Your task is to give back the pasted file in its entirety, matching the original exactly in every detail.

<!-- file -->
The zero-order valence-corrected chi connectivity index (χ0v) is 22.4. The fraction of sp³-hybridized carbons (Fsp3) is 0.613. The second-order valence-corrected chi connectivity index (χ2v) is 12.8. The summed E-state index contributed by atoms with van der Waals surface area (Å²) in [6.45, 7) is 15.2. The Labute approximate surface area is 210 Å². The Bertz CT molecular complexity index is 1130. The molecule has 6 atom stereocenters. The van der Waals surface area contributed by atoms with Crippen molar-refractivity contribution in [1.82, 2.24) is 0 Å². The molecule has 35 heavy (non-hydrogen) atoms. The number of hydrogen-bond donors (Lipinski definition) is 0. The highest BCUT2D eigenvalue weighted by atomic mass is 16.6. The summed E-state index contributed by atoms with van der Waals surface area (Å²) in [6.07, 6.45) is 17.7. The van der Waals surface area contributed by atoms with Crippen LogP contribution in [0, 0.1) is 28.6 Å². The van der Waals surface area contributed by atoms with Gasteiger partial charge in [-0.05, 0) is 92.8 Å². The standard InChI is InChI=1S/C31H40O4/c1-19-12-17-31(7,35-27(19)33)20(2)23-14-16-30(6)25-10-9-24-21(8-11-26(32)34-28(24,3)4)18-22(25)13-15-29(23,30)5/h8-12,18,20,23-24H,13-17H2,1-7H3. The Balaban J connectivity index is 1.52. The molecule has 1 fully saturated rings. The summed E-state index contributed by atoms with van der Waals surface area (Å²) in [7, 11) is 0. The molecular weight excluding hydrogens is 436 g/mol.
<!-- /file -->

The zero-order valence-corrected chi connectivity index (χ0v) is 22.4. The fraction of sp³-hybridized carbons (Fsp3) is 0.613. The second-order valence-corrected chi connectivity index (χ2v) is 12.8. The summed E-state index contributed by atoms with van der Waals surface area (Å²) in [6.45, 7) is 15.2. The Labute approximate surface area is 210 Å². The Bertz CT molecular complexity index is 1130. The molecule has 6 atom stereocenters. The van der Waals surface area contributed by atoms with Crippen molar-refractivity contribution in [1.82, 2.24) is 0 Å². The molecule has 35 heavy (non-hydrogen) atoms. The number of hydrogen-bond donors (Lipinski definition) is 0. The highest BCUT2D eigenvalue weighted by atomic mass is 16.6. The summed E-state index contributed by atoms with van der Waals surface area (Å²) in [6.07, 6.45) is 17.7. The van der Waals surface area contributed by atoms with Crippen LogP contribution in [0, 0.1) is 28.6 Å². The van der Waals surface area contributed by atoms with Gasteiger partial charge in [-0.05, 0) is 92.8 Å². The standard InChI is InChI=1S/C31H40O4/c1-19-12-17-31(7,35-27(19)33)20(2)23-14-16-30(6)25-10-9-24-21(8-11-26(32)34-28(24,3)4)18-22(25)13-15-29(23,30)5/h8-12,18,20,23-24H,13-17H2,1-7H3. The Balaban J connectivity index is 1.52. The molecule has 1 fully saturated rings. The summed E-state index contributed by atoms with van der Waals surface area (Å²) in [7, 11) is 0. The molecular weight excluding hydrogens is 436 g/mol.